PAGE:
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Freeper Help Wanted: How do I learn how to invest my money? [Vanity]
Today | me

Posted on 08/12/2009 1:15:30 AM PDT by Slings and Arrows

I would very much like to learn how to invest my money in an informed manner - stocks, bonds, commodities, money markets, etc. The problem is that I don't know where to start.

Can any Freepers please recommend any books, websites, etc., that could help me get started? Assume that I'm starting from zero (not Zer0): I need to learn the language, the definitions, the data investors use in picking their investments, everything. I'm not looking to get rich overnight (although I wouldn't object); what I'm looking for is how to create a stable, long-term personal investment strategy.

Any help is appreciated.


TOPICS: Business/Economy; Chit/Chat
KEYWORDS: napl
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Thanks in advance,
Slings and Arrows
1 posted on 08/12/2009 1:15:30 AM PDT by Slings and Arrows
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To: Slings and Arrows; MeekOneGOP; Conspiracy Guy; DocRock; King Prout; Darksheare; OSHA; ...

Any advice is appreciated.

[Bracing myself for the jokes about 419 scams...]


2 posted on 08/12/2009 1:17:44 AM PDT by Slings and Arrows (Crazy is the new sane.)
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To: Slings and Arrows

Nigerian princes.


3 posted on 08/12/2009 1:22:05 AM PDT by pissant (THE Conservative party: www.falconparty.com)
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To: Slings and Arrows
I would very much like to HAVE money to invest!

Heck, I want/DESPARATELY need a job working on the ‘puter from home!

Seriously.......best of luck with your venture here. Hope you do well!

4 posted on 08/12/2009 1:23:29 AM PDT by Bradís Gramma (BG x 2 (and a heartbeat was heard today....))
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To: pissant

http://www.irregularwebcomic.net/72.html


5 posted on 08/12/2009 1:30:54 AM PDT by Slings and Arrows (Crazy is the new sane.)
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To: Brad's Gramma

Thanks! It’s not so much a venture as long-term retirement planning.


6 posted on 08/12/2009 1:32:12 AM PDT by Slings and Arrows (Crazy is the new sane.)
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To: Slings and Arrows
Stansberry Research are who I use. Their investment guides are (of course) subscription products, but if you want to dip into their house style you could do worse than look at the public archives of their 'Digest'. They don't release Digest articles to the archive for months, but that's why they're free.

They put out a dizzying list of Premium products (links on left hand side): once you sign up for one of these you would get the Digest as well. Getting a premium product is the way to go: you get solid advice and background on the stocks to buy. And more importantly - advice on when to sell!

Some products have a high price tag (note: I don't say expensive - you tend to get what you pay for with Stansberry), others are cheaper. You can find out more about the products from the links.

Also check out the 'Daily Crux' links on the RHS of the page. FReepers post articles from the Crux pretty often.

Hope this is helpful.

7 posted on 08/12/2009 1:36:10 AM PDT by agere_contra
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To: Slings and Arrows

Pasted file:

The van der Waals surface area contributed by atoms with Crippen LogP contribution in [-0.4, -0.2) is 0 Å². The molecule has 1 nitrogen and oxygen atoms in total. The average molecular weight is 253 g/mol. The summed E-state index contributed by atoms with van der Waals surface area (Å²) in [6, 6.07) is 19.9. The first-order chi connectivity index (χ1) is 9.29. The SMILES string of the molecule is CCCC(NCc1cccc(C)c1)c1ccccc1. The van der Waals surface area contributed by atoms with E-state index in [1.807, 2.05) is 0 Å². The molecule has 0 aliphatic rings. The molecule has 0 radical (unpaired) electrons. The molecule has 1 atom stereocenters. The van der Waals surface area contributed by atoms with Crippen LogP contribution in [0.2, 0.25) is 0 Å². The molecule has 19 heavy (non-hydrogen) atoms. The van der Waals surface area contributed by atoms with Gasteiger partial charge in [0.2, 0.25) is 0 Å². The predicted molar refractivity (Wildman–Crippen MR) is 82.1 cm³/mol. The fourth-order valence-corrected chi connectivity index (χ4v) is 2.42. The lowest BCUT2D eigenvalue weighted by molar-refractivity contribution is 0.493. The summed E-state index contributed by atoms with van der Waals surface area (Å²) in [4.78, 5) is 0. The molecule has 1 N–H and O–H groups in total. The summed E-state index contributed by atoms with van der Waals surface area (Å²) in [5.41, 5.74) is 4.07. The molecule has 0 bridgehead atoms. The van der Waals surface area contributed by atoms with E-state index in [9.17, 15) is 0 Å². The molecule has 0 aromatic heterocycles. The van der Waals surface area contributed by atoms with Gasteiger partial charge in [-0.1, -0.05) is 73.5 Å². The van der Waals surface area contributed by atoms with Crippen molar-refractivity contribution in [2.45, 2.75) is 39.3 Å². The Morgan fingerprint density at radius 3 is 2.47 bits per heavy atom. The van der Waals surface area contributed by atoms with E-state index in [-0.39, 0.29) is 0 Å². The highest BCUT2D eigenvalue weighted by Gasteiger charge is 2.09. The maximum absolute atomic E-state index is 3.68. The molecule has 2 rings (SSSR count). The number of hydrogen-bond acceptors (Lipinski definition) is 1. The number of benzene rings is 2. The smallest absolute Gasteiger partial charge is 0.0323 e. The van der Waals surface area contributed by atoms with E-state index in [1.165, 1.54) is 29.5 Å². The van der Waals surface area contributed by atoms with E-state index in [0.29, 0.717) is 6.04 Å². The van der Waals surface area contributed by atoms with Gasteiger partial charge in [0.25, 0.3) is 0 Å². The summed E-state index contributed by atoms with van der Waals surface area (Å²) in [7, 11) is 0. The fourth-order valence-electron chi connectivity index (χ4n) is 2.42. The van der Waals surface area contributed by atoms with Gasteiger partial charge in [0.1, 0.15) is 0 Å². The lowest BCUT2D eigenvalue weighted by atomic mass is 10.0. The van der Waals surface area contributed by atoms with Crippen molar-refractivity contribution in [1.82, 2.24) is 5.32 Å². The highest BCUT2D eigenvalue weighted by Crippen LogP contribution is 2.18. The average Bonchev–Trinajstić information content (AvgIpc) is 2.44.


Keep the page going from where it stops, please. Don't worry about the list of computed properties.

Read "One Up On Wall Street" by Peter Lynch. It's a bit dated but has some timeless principles from the best.

Read "Money of the Mind" by James Grant -- anything by Grant will be an education, a delight to read, and a reality check on the big picture.

Do your own research. If you can't make sense out of it, it's not for you.

8 posted on 08/12/2009 1:36:41 AM PDT by the invisib1e hand
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To: Slings and Arrows
Read A Random Walk Down Wall Street and Welcome to My Trading Room is the best advice I can give.
9 posted on 08/12/2009 1:38:18 AM PDT by sf4dubya (I rebelled against my parents by becoming a conservative)
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To: agere_contra

Mucho appreciation - I’ll check them out.


10 posted on 08/12/2009 1:38:22 AM PDT by Slings and Arrows (Crazy is the new sane.)
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To: Slings and Arrows

If I had any money, I would probably invest in gold, or maybe better, Silver.

An acquaintance of mine here, an Aussie, is part owner of
a gold mine in west Australia.
It has been inactive for past few years, but now coming
back online, as soon as the refiners can get back in gear.

A respected gold newsletter that he gets, says that Gold could go as high as $6000. If that is AU dollars, it would
be 5000 US.


11 posted on 08/12/2009 1:38:23 AM PDT by AlexW (Now in the Philippines . Happy not to be back in the USA for now.)
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To: Slings and Arrows

Water~Ammo~Food/ETC.~ in that order...;0)


12 posted on 08/12/2009 1:41:07 AM PDT by 1COUNTER-MORTER-68 (THROWING ANOTHER BULLET-RIDDLED TV IN THE PILE OUT BACK~~~~~)
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To: Slings and Arrows

Water~Ammo~Food/ETC.~ in that order...;0)


13 posted on 08/12/2009 1:41:15 AM PDT by 1COUNTER-MORTER-68 (THROWING ANOTHER BULLET-RIDDLED TV IN THE PILE OUT BACK~~~~~)
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To: the invisib1e hand

Doing my own research is my plan - I just need to know what to research first. Advice appreciated.


14 posted on 08/12/2009 1:42:07 AM PDT by Slings and Arrows (Crazy is the new sane.)
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To: AlexW

Annuities are the best bet.

Safety
Guaranteed Growth
Tax Deferral

I am an insurance agent if you would like further info, send me an email or private message. I don’t think I can post my website on here.

TheArizona


15 posted on 08/12/2009 1:42:28 AM PDT by TheArizona
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To: sf4dubya